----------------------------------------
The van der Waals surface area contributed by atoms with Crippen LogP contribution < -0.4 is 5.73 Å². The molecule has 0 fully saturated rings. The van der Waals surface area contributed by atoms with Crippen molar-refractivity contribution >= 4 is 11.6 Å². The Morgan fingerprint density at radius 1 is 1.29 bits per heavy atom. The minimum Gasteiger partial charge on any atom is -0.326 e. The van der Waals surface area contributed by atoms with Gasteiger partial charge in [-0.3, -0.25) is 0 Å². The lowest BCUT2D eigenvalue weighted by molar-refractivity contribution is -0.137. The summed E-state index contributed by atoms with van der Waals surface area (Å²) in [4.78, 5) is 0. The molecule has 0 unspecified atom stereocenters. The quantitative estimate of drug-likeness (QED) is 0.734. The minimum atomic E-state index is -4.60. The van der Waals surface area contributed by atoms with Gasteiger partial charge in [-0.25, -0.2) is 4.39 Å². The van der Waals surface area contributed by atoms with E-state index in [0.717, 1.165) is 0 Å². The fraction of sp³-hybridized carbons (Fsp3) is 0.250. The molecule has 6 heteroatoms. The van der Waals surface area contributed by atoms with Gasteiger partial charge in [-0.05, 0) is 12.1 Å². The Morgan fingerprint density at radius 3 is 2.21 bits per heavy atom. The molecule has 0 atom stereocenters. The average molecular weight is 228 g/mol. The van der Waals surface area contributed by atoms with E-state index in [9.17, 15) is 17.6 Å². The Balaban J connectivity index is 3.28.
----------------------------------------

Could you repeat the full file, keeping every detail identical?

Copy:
The van der Waals surface area contributed by atoms with Crippen LogP contribution < -0.4 is 5.73 Å². The molecule has 0 fully saturated rings. The van der Waals surface area contributed by atoms with Crippen molar-refractivity contribution >= 4 is 11.6 Å². The Morgan fingerprint density at radius 1 is 1.29 bits per heavy atom. The minimum Gasteiger partial charge on any atom is -0.326 e. The van der Waals surface area contributed by atoms with Gasteiger partial charge in [-0.3, -0.25) is 0 Å². The lowest BCUT2D eigenvalue weighted by molar-refractivity contribution is -0.137. The summed E-state index contributed by atoms with van der Waals surface area (Å²) in [4.78, 5) is 0. The molecule has 0 unspecified atom stereocenters. The quantitative estimate of drug-likeness (QED) is 0.734. The minimum atomic E-state index is -4.60. The van der Waals surface area contributed by atoms with Gasteiger partial charge in [-0.25, -0.2) is 4.39 Å². The van der Waals surface area contributed by atoms with E-state index in [0.717, 1.165) is 0 Å². The fraction of sp³-hybridized carbons (Fsp3) is 0.250. The molecule has 6 heteroatoms. The van der Waals surface area contributed by atoms with Gasteiger partial charge in [-0.05, 0) is 12.1 Å². The Morgan fingerprint density at radius 3 is 2.21 bits per heavy atom. The molecule has 0 atom stereocenters. The average molecular weight is 228 g/mol. The van der Waals surface area contributed by atoms with E-state index in [9.17, 15) is 17.6 Å². The Balaban J connectivity index is 3.28.